Elizabeth Warren talks of her experience fighting big business, and how she would bring that fight to the White House. Cory Booker on The View said: “I’m running to restore our sense of common purpose, to focus on the common pain that we have all over this country.” In his campaign video, he focused on his credentials as a man of the people–living among his constituents, in Newark, New Jersey.

Even Howard Schultz, asked by John Dickerson of CBS This Morning for his “big idea” trumpeted a line about bringing people together (Schultz aims to do this as a candidate from the center). Dickerson replied that most politicians would say that, too. Still–Schultz’s answer wasn’t as bad as Kennedy’s rambling response, which began about how America was great because of its vast natural resources.

The pitfalls of running for president are many and varied. But at the very least today’s candidates can learn from the past. When someone asks you why you want to be president–know the answer.

Origin Stories: Where do Presidents Come From?

By Kaleena Fraga

(to listen to this piece in podcast form click here)

The election of 2020 is underway! So far it is the most diverse election in American history. The people running (or who will probably run) represent a mix of genders, sexual orientations, and race. One thing many of them have in common is that they serve or have served in the U.S. Senate.

The Senate has not, historically, been the best jumping off point to the presidency. Only Warren G. Harding, John F. Kennedy, and Barack Obama went directly from serving in the Senate to the White House (although many other presidents served in the Senate at some point in their career before the presidency). With this in mind, we’ve decided to look at where presidents came from: that is, what office did they hold, or what career did they leave, before entering the White House?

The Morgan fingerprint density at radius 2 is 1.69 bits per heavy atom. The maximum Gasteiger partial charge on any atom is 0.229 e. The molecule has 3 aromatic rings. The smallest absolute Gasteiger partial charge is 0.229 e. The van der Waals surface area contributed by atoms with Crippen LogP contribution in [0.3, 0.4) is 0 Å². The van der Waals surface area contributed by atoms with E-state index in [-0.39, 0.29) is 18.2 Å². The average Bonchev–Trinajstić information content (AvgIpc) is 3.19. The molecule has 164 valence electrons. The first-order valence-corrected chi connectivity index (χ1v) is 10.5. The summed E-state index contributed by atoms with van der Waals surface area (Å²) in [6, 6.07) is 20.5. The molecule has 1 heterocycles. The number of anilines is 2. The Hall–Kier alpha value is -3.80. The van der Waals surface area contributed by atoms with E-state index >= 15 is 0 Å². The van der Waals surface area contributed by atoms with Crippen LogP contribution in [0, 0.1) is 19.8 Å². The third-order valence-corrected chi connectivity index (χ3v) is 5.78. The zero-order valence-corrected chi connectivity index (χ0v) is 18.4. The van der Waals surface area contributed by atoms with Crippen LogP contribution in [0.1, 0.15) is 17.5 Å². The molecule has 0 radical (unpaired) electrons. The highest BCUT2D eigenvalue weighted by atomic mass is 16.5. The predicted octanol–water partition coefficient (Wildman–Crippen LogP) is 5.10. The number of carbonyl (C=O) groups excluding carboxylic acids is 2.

The Military : 5

George Washington, Zachary Taylor, Franklin Pierce, Ulysses S. Grant, and Dwight D. Eisenhower all transitioned from military careers into the presidency. Washington, Taylor, Grant, and Eisenhower were strictly military men who left this life to be president.

In the case of Eisenhower and Taylor, their party preference was initially unknown. Eisenhower was especially cagey about his politics, and Harry Truman even floated that they run together with Eisenhower on top of a Democratic ticket in 1948. Taylor had never voted in an election–feeling that, as a military man, it wasn’t right to choose a party.

Of the five, only Franklin Pierce had prior political experience. He served in both the House and the Senate before enlisting in the Mexican-American war.

Vice Presidency :14

You can check out our great collaboration with Periodic Presidents to learn more about how the vice presidency doesn’t guarantee an easy path to the presidency. Still, many have made the leap (or have been pushed after the death of an incumbent).

John Adams, Thomas Jefferson, Martin Van Buren, and George H.W. Bush directly succeeded a president in an election. Richard Nixon lost his election in 1960 directly after his vice presidency, but won in 1968.

John Tyler, Millard Fillmore, Calvin Coolidge, and Harry S. Truman became president after the incumbent died of natural causes.

Andrew Johnson, Chester A. Arthur, Theodore Roosevelt, and Lyndon Johnson became president after an assassination.

Gerald Ford became president after the only presidential resignation in American history.